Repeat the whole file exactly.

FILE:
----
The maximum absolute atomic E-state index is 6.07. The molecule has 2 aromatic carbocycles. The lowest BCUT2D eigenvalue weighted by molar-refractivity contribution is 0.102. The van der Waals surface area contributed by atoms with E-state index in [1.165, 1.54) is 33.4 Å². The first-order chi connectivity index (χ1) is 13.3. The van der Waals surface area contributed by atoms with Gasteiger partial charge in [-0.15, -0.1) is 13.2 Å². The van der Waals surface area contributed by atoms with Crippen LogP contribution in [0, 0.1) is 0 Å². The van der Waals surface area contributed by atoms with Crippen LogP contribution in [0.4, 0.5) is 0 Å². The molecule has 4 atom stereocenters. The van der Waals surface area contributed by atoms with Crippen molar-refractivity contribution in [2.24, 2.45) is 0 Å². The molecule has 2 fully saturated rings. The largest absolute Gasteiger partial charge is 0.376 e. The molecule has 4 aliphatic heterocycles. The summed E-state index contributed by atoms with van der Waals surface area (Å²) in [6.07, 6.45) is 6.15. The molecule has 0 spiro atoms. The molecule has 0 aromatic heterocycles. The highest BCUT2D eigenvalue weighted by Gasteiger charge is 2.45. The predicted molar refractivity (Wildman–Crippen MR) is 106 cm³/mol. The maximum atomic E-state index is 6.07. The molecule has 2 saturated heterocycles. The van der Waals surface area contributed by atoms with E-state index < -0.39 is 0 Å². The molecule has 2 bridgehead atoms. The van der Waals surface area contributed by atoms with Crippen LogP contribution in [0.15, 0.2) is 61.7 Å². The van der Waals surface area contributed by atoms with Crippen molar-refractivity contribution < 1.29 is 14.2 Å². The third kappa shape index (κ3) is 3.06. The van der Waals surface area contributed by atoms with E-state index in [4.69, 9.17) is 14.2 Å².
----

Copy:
The maximum absolute atomic E-state index is 6.07. The molecule has 2 aromatic carbocycles. The lowest BCUT2D eigenvalue weighted by molar-refractivity contribution is 0.102. The van der Waals surface area contributed by atoms with E-state index in [1.165, 1.54) is 33.4 Å². The first-order chi connectivity index (χ1) is 13.3. The van der Waals surface area contributed by atoms with Gasteiger partial charge in [-0.15, -0.1) is 13.2 Å². The van der Waals surface area contributed by atoms with Crippen LogP contribution in [0, 0.1) is 0 Å². The van der Waals surface area contributed by atoms with Crippen LogP contribution in [0.4, 0.5) is 0 Å². The molecule has 4 atom stereocenters. The van der Waals surface area contributed by atoms with Crippen molar-refractivity contribution in [2.24, 2.45) is 0 Å². The molecule has 2 fully saturated rings. The largest absolute Gasteiger partial charge is 0.376 e. The molecule has 4 aliphatic heterocycles. The summed E-state index contributed by atoms with van der Waals surface area (Å²) in [6.07, 6.45) is 6.15. The molecule has 0 spiro atoms. The molecule has 0 aromatic heterocycles. The highest BCUT2D eigenvalue weighted by Gasteiger charge is 2.45. The predicted molar refractivity (Wildman–Crippen MR) is 106 cm³/mol. The maximum atomic E-state index is 6.07. The molecule has 2 saturated heterocycles. The van der Waals surface area contributed by atoms with E-state index < -0.39 is 0 Å². The molecule has 2 bridgehead atoms. The van der Waals surface area contributed by atoms with Crippen LogP contribution in [0.15, 0.2) is 61.7 Å². The van der Waals surface area contributed by atoms with Crippen molar-refractivity contribution < 1.29 is 14.2 Å². The third kappa shape index (κ3) is 3.06. The van der Waals surface area contributed by atoms with E-state index in [4.69, 9.17) is 14.2 Å².